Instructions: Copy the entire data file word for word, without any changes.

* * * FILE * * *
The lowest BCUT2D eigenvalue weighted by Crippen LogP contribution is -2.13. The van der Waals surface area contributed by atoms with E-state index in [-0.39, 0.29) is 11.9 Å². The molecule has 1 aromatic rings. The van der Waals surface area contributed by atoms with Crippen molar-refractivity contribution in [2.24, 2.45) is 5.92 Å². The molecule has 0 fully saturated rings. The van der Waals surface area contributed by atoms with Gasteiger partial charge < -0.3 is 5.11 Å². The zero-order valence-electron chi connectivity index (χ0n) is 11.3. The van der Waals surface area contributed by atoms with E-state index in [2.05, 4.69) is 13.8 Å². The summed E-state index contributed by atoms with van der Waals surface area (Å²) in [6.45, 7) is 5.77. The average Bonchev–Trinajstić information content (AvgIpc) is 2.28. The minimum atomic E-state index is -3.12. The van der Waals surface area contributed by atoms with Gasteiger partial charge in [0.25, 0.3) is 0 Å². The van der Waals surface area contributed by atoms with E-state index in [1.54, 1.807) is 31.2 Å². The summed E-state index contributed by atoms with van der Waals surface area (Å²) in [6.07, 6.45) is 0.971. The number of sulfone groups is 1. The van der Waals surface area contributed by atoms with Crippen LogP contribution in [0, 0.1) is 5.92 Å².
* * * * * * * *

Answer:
The lowest BCUT2D eigenvalue weighted by Crippen LogP contribution is -2.13. The van der Waals surface area contributed by atoms with E-state index in [-0.39, 0.29) is 11.9 Å². The molecule has 1 aromatic rings. The van der Waals surface area contributed by atoms with Crippen molar-refractivity contribution in [2.24, 2.45) is 5.92 Å². The molecule has 0 fully saturated rings. The van der Waals surface area contributed by atoms with Gasteiger partial charge < -0.3 is 5.11 Å². The zero-order valence-electron chi connectivity index (χ0n) is 11.3. The van der Waals surface area contributed by atoms with E-state index in [2.05, 4.69) is 13.8 Å². The summed E-state index contributed by atoms with van der Waals surface area (Å²) in [6.45, 7) is 5.77. The average Bonchev–Trinajstić information content (AvgIpc) is 2.28. The minimum atomic E-state index is -3.12. The van der Waals surface area contributed by atoms with Gasteiger partial charge in [0.25, 0.3) is 0 Å². The van der Waals surface area contributed by atoms with E-state index in [1.54, 1.807) is 31.2 Å². The summed E-state index contributed by atoms with van der Waals surface area (Å²) in [6.07, 6.45) is 0.971. The number of sulfone groups is 1. The van der Waals surface area contributed by atoms with Crippen LogP contribution in [0, 0.1) is 5.92 Å².